Dog owners, particularly the elderly and disabled for whom the dog 'catalyses social interaction and offers uncensored spontaneity', enjoy better mental and physical health,[10] recover more easily from stroke, myocardial infarction, and cancer,[11] and have a lower mortality rate following myocardial infarction.[12]

Dogs truly confirm their reputation as 'man's best friend' as canine carers.[13,14] Beyond guide dogs that see for the blind, the categories of service and assistance dogs are legion and growing: they are walking sticks and props for the lame; assist with mobility in developmentally challenged children; 'do' for their wheelchair-bound owners (fetching and carrying, turning lights on and off, opening and closing doors, selecting groceries off the shelf, diving into the dryer to retrieve laundry, assisting with dressing/ undressing and, suitably harnessed, hauling along the wheelchair). There are hearing dogs that respond to the sound of the doorbell or the whistle of a boiling kettle, dogs trained to detect impending seizures in epileptics and hypoglycaemia in diabetics,[15] to socialise the mentally challenged and bestow confidence and empowerment, and to comfort those with post-traumatic stress disorder and psychiatric illness.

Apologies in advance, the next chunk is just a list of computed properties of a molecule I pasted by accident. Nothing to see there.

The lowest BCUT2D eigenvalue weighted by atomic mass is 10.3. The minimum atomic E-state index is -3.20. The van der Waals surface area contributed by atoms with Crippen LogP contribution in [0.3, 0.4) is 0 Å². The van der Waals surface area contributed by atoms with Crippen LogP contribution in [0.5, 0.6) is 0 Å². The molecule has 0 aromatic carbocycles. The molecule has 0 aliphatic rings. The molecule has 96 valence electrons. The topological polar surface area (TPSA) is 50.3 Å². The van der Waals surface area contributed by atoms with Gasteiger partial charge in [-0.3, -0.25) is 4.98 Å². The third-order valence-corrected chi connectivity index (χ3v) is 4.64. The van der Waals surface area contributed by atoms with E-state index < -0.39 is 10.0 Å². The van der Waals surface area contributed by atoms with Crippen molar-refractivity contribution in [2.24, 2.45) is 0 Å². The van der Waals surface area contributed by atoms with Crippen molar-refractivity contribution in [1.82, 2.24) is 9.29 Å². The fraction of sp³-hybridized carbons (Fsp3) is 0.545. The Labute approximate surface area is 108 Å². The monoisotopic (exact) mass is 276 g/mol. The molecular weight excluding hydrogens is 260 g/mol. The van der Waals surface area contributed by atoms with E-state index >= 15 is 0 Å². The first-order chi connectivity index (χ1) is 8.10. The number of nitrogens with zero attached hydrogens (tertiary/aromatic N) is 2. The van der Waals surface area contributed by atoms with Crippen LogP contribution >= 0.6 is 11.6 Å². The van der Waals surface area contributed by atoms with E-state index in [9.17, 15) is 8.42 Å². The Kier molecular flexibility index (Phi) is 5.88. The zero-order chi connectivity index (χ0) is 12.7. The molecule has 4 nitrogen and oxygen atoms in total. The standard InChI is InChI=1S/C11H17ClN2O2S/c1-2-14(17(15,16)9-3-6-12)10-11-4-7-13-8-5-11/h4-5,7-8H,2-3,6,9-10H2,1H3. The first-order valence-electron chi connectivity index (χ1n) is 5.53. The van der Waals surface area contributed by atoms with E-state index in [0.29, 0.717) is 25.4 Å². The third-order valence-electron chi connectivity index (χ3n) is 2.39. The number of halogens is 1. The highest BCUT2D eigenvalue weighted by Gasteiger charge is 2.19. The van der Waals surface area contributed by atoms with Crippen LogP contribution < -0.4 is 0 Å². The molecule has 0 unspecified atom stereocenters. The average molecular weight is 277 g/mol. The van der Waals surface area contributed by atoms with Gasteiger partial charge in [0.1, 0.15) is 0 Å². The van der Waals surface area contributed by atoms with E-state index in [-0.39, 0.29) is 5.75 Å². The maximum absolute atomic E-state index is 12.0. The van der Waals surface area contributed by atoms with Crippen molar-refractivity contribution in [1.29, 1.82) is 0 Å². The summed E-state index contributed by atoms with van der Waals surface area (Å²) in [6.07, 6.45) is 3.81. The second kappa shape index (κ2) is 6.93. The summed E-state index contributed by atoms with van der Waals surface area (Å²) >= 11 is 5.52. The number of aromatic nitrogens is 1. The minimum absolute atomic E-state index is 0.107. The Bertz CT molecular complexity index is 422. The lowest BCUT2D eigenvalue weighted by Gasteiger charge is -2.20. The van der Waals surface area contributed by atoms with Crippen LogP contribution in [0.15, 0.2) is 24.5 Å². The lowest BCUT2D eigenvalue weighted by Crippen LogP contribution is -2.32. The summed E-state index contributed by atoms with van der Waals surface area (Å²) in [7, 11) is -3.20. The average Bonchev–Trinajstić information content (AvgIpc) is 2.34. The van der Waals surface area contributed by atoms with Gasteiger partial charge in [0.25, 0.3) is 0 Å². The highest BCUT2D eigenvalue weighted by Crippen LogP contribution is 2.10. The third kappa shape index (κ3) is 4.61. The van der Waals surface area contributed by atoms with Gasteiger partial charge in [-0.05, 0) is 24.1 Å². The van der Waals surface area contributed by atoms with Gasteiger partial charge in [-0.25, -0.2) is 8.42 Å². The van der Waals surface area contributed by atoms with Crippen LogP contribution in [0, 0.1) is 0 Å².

Agencies such as SAGA breed their own puppies, each fostered with a volunteer puppy-raiser or -walker. A puppy that proves it possesses the ideal personality and courage, having learned about

20 commands by 12 - 14 months, proceeds to advanced training at the hands of an expert for 6 - 12 months. Once the dog is matched with his or her owner, a period of residential training and bonding follows for both. Trainer, owner and canine carer then settle into the owner's home and neighbourhood for about a week's orientation and socialisation with the family, vet, shopkeepers, and public transport providers.

Although such highly specialised training is expensive - with an all-up cost of R80 000 partly defrayed by a R10 000 sponsorship per dog - the owner pays only R100 for the residential training, and R5 for the dog (sealing a contract that ensures the dog's well-being and regular veterinary check-ups).[13]

The working life of these carers is 7 - 8 years, after which they grow old 'sleeping in the sun' in the homes of their owners,[2] or are re-homed, SAGA fortunately having a waiting list for the 'retirees'.[13]